THIS blog revels in its traditions, even it they are only a few years old.
And possibly top of that list is the New Year’s Day reflective post and its accompanying look back on the best of the previous year’s musical offerings – both of which will almost certainly not be posted until well after January 1.
Bucked that trend a little this year by publishing the new year address on the intended date, but the music one has had to wait a bit – partly down to a hectic few weeks on the road in South America, partly due to no power in the laptop and, to be honest, it is hot here and it all seemed like a lot of work.
Better late than never, here is an abridged version of the Travel Marmot Best of 2019 – let’s split the difference between the two posts and they are round about the right time.
It has all been a bit different this year, partly due to circumstances – been on the road for the last few months, so not had complete access to new releases or the traditional end-of-year trawl through the lists elsewhere.
Working on that, so the list at the end may earn a spot in the higher echelons or vanish without trace. Or get ignored once the new Drive-By Truckers album comes out.
And my music buying (well, downloading) was a bit different with a change of iPod leading to an increased used of Apple Music and the chance to fill in some older gaps in the collection.
It has also been a bit different music wise.
Last year’s list had a fair amount jingly-jangly guitars and female singer-songwriters (one of whom features again), but this year the top spots are taken by what John Peel described as “white boys with guitars”.
Or, to be more accurate, Irish boys with guitars.
Album of the Year: Dogrel – Fontaines DC
Not been this enthused by a new act for a while. Not everybody’s cup of tea – one person exposed to Hurricane Laughter on a playlist moaned about them shouting at her – but this is literate, passionate, powerful and catchy as any guitar music of the last few years.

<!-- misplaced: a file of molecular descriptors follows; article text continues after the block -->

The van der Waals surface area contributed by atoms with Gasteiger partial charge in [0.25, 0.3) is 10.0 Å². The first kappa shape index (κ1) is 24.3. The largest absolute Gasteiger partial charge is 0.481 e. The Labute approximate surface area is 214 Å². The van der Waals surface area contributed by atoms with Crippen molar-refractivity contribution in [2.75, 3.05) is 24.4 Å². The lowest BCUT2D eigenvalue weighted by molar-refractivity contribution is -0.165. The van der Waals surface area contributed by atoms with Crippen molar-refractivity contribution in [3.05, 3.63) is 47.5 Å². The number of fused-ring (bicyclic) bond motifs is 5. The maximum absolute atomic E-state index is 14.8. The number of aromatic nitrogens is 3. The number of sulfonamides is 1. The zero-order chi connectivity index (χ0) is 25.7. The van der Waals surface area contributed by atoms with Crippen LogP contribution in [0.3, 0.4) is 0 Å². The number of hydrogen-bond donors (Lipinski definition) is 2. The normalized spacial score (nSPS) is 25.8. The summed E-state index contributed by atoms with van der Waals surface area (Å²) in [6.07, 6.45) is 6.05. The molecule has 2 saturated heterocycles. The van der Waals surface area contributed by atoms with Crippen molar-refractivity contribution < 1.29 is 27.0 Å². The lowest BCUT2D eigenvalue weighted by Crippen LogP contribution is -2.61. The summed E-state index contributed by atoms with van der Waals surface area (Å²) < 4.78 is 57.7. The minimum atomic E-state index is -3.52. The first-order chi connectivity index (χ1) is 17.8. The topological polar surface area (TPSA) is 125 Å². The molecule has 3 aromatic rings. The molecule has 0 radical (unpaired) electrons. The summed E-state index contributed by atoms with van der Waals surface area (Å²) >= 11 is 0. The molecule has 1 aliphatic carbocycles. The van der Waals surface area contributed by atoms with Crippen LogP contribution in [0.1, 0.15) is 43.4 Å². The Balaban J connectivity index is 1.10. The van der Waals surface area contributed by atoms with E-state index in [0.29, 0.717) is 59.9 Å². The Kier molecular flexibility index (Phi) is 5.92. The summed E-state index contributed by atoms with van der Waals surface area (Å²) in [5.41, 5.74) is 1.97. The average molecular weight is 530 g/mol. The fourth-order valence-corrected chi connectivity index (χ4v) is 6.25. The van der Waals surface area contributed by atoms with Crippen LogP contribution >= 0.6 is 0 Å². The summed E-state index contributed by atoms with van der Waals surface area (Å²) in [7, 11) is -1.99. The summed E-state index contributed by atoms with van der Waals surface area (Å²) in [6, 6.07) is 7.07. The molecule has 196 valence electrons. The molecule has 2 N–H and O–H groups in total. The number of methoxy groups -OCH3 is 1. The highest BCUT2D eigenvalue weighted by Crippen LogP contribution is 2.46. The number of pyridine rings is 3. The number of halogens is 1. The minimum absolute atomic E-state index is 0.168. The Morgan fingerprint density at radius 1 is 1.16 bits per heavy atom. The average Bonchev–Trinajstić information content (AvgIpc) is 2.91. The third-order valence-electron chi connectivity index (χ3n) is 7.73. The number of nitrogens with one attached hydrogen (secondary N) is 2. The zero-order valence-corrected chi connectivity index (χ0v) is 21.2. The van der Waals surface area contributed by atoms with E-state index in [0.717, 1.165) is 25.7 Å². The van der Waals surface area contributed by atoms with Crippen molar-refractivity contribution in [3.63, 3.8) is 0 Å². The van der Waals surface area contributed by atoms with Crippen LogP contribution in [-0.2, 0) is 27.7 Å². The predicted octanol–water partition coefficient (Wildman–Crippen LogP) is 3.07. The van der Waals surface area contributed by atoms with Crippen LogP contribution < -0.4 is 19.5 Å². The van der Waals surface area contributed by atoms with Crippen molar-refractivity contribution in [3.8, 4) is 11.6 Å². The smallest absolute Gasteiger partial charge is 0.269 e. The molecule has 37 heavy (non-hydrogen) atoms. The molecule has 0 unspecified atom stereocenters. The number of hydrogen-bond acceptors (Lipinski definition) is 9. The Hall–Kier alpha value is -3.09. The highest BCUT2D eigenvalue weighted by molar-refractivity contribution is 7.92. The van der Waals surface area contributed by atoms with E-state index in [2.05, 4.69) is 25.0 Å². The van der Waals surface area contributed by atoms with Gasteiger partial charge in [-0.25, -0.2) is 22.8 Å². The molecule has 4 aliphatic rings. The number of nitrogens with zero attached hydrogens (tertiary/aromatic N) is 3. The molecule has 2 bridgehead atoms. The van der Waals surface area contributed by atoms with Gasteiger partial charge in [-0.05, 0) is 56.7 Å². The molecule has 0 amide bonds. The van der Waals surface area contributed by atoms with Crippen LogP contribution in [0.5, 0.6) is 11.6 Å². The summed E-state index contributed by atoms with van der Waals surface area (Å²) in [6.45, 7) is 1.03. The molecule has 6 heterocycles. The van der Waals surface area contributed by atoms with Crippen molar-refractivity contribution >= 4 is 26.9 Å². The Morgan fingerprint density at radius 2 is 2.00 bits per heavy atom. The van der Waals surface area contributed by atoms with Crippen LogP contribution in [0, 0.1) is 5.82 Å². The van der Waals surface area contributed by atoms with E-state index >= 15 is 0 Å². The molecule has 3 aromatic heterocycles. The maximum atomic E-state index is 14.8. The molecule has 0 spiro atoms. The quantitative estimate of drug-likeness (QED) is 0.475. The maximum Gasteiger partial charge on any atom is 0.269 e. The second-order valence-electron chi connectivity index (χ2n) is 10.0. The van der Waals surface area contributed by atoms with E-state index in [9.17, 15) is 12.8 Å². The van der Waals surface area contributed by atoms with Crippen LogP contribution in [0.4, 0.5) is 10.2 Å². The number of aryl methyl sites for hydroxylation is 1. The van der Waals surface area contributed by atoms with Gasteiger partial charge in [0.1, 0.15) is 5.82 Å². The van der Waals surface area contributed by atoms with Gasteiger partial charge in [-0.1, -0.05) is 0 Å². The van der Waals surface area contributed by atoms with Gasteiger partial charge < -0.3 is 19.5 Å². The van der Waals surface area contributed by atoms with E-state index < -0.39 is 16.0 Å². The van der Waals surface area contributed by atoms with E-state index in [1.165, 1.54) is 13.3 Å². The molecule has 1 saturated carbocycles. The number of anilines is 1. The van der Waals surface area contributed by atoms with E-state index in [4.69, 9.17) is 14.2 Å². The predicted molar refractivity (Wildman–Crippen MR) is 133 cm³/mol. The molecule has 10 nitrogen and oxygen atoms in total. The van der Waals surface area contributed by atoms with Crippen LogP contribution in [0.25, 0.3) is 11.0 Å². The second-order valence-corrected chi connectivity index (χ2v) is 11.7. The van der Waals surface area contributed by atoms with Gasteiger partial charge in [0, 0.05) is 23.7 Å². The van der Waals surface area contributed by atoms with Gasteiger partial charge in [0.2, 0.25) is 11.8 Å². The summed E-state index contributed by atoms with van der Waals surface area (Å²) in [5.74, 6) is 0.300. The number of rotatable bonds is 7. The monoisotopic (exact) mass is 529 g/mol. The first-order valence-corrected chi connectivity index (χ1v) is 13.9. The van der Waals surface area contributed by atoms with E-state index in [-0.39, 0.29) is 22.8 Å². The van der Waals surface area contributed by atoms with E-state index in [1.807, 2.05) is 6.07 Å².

And it’s just bloody good, Boys In The Better Land probably edging the song of the year title as well.
Don’t believe me? Six Music named it album of the year and come to trust them over the last few years.
And still jealous at someone seeing them twice in a week without me.
The Other Irish Album of the Year: When I Have Fears – The Murder Capital
Not as polished, not as convincing as their Irish counterparts, but there’s plenty of promise.
One friend who saw them at Swn Festival in Cardiff described it as being in at the start of something which feels important. He may be right.
Phoebe Bridgers Album of the Year: Better Oblivion Community Center
Two years ago it was her haunting solo debut Stranger in the Alps, last year it was her all-female supergroup Boygenius, this time Phoebe Bridgers makes the top end of the list with her side project with Bright Eyes’ Conor Oberst.
Dylan Thomas was close to being song of the year and is the highlight of an album which has grown on me through some long days on the back of a truck.
Worth A Listen/Still Exploring
Shepherd In A Sheepskin Vest – Bill Callahan
Thrashing Through The Passion – The Hold Steady
Inferno – Robert Forster
i,i – Bon Iver
I Am Easy To Find – The National
Girl – Girl Ray
Ode To Joy – Wilco
The Talkies – Girl Band